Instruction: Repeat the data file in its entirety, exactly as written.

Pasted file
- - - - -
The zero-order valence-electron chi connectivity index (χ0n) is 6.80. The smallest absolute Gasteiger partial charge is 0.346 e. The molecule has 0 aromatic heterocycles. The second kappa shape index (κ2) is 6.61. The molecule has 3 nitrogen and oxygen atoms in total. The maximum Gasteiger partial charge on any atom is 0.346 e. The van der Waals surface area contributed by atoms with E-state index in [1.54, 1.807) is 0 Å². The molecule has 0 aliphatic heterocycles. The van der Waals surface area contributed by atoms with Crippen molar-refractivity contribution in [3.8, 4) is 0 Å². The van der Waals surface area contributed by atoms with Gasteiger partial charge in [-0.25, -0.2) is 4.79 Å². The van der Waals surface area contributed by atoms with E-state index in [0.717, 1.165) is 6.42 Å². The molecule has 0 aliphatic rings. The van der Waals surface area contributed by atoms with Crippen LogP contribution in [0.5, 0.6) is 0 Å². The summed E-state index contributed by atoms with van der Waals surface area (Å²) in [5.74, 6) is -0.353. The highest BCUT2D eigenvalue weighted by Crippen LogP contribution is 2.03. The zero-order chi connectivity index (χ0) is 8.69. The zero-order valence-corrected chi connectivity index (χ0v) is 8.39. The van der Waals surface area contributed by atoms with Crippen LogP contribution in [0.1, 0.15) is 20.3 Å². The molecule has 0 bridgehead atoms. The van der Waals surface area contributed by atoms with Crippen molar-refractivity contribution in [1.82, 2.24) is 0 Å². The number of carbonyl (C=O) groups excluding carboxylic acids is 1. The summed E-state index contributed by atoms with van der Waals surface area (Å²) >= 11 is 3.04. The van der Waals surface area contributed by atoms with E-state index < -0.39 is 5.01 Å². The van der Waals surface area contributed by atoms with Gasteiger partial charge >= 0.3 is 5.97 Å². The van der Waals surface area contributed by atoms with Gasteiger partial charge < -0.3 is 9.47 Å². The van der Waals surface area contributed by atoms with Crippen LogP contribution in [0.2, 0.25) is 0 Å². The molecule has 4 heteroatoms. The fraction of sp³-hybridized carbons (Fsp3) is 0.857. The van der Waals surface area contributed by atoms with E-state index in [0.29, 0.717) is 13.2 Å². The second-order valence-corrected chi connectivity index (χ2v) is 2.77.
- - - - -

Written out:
The zero-order valence-electron chi connectivity index (χ0n) is 6.80. The smallest absolute Gasteiger partial charge is 0.346 e. The molecule has 0 aromatic heterocycles. The second kappa shape index (κ2) is 6.61. The molecule has 3 nitrogen and oxygen atoms in total. The maximum Gasteiger partial charge on any atom is 0.346 e. The van der Waals surface area contributed by atoms with E-state index in [1.54, 1.807) is 0 Å². The molecule has 0 aliphatic heterocycles. The van der Waals surface area contributed by atoms with Crippen molar-refractivity contribution in [3.8, 4) is 0 Å². The van der Waals surface area contributed by atoms with Gasteiger partial charge in [-0.25, -0.2) is 4.79 Å². The van der Waals surface area contributed by atoms with E-state index in [0.717, 1.165) is 6.42 Å². The molecule has 0 aliphatic rings. The van der Waals surface area contributed by atoms with Crippen LogP contribution in [0.5, 0.6) is 0 Å². The summed E-state index contributed by atoms with van der Waals surface area (Å²) in [5.74, 6) is -0.353. The highest BCUT2D eigenvalue weighted by Crippen LogP contribution is 2.03. The zero-order chi connectivity index (χ0) is 8.69. The zero-order valence-corrected chi connectivity index (χ0v) is 8.39. The van der Waals surface area contributed by atoms with Crippen LogP contribution in [0.1, 0.15) is 20.3 Å². The molecule has 0 bridgehead atoms. The van der Waals surface area contributed by atoms with Crippen molar-refractivity contribution in [1.82, 2.24) is 0 Å². The number of carbonyl (C=O) groups excluding carboxylic acids is 1. The summed E-state index contributed by atoms with van der Waals surface area (Å²) >= 11 is 3.04. The van der Waals surface area contributed by atoms with E-state index < -0.39 is 5.01 Å². The van der Waals surface area contributed by atoms with Gasteiger partial charge >= 0.3 is 5.97 Å². The van der Waals surface area contributed by atoms with Gasteiger partial charge < -0.3 is 9.47 Å². The van der Waals surface area contributed by atoms with Crippen LogP contribution in [0.2, 0.25) is 0 Å². The molecule has 4 heteroatoms. The fraction of sp³-hybridized carbons (Fsp3) is 0.857. The van der Waals surface area contributed by atoms with E-state index in [0.29, 0.717) is 13.2 Å². The second-order valence-corrected chi connectivity index (χ2v) is 2.77.